‘Jeffing’ – sounds dirty, but isn’t – is the run/walk strategy that many runners adopt for long distances, created by Jeff Galloway, an American Olympian and the author of Galloway’s Book on Running. Now, I’ll start by saying that it’s not for everyone. It takes a lot to stop and walk, particularly from the very first mile, and particularly during a race. But starting Jeffing as part of my Ultra training has, quite literally, been a revelation. No injuries so far, greater distances, similar average speeds.
We spoke about how Jeffing has improved our long-distance run training in our Ultra running podcast series, but in this blog, I’m going to break down what it is, who benefits from it, and why you should give it a go before you laugh it off.
What the hell is Jeffing? Introducing the Jeff Galloway method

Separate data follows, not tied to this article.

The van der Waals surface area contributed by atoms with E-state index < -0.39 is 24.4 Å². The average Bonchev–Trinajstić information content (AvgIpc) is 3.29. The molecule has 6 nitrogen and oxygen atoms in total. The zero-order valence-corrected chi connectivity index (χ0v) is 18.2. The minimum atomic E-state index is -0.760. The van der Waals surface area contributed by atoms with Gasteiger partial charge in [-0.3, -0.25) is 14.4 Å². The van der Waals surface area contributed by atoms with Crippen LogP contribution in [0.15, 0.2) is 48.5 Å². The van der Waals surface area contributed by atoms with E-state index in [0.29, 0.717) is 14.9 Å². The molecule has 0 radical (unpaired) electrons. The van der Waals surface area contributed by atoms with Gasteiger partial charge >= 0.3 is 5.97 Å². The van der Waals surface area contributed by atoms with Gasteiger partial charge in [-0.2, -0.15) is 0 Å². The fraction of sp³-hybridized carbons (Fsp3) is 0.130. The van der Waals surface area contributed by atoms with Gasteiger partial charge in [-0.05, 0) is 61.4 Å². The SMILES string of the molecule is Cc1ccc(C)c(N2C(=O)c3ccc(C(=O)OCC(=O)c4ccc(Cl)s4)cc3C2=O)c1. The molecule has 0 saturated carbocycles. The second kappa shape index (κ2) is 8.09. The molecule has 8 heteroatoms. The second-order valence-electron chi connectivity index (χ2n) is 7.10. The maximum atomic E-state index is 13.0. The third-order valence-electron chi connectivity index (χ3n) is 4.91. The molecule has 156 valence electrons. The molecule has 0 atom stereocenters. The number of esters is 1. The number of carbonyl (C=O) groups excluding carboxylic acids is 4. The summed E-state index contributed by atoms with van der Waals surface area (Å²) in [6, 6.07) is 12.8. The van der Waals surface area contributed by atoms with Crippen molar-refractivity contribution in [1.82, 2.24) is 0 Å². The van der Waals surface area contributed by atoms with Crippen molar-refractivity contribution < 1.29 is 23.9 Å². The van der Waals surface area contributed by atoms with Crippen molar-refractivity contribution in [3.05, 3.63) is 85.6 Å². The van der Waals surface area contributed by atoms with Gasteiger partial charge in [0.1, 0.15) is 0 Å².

Jeff Galloway’s ‘Jeffing’ was born when he decided he wanted to develop a way of helping runners to achieve their distance goals in a manageable way, whilst minimised fatigue and injury.
“Galloway designed this method in 1973 to help beginners start running. Strategic walk breaks allow each runner to control fatigue, virtually eliminating significant running injuries. Numerous surveys show that veterans tend to improve their finish times when they shift to Run Walk Run.”http://www.jeffgalloway.com/about/